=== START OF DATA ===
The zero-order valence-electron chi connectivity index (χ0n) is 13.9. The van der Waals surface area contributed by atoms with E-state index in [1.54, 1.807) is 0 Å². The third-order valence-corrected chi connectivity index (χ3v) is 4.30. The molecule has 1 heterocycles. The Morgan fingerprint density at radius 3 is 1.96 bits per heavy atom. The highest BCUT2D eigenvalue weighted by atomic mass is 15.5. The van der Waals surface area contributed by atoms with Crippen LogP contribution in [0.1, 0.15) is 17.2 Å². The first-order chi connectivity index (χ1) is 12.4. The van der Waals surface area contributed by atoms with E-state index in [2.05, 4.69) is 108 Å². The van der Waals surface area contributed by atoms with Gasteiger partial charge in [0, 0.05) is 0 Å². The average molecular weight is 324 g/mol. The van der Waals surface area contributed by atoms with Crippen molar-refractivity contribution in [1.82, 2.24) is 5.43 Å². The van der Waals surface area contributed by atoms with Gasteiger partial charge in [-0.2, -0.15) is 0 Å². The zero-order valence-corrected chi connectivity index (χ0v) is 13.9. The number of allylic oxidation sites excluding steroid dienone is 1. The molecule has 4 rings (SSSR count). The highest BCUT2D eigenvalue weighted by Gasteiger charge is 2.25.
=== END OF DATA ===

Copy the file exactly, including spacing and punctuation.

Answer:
The zero-order valence-electron chi connectivity index (χ0n) is 13.9. The van der Waals surface area contributed by atoms with E-state index in [1.54, 1.807) is 0 Å². The third-order valence-corrected chi connectivity index (χ3v) is 4.30. The molecule has 1 heterocycles. The Morgan fingerprint density at radius 3 is 1.96 bits per heavy atom. The highest BCUT2D eigenvalue weighted by atomic mass is 15.5. The van der Waals surface area contributed by atoms with Crippen LogP contribution in [0.1, 0.15) is 17.2 Å². The first-order chi connectivity index (χ1) is 12.4. The van der Waals surface area contributed by atoms with E-state index in [2.05, 4.69) is 108 Å². The van der Waals surface area contributed by atoms with Gasteiger partial charge in [0, 0.05) is 0 Å². The average molecular weight is 324 g/mol. The van der Waals surface area contributed by atoms with Crippen molar-refractivity contribution in [1.82, 2.24) is 5.43 Å². The van der Waals surface area contributed by atoms with Gasteiger partial charge in [-0.2, -0.15) is 0 Å². The zero-order valence-corrected chi connectivity index (χ0v) is 13.9. The number of allylic oxidation sites excluding steroid dienone is 1. The molecule has 4 rings (SSSR count). The highest BCUT2D eigenvalue weighted by Gasteiger charge is 2.25.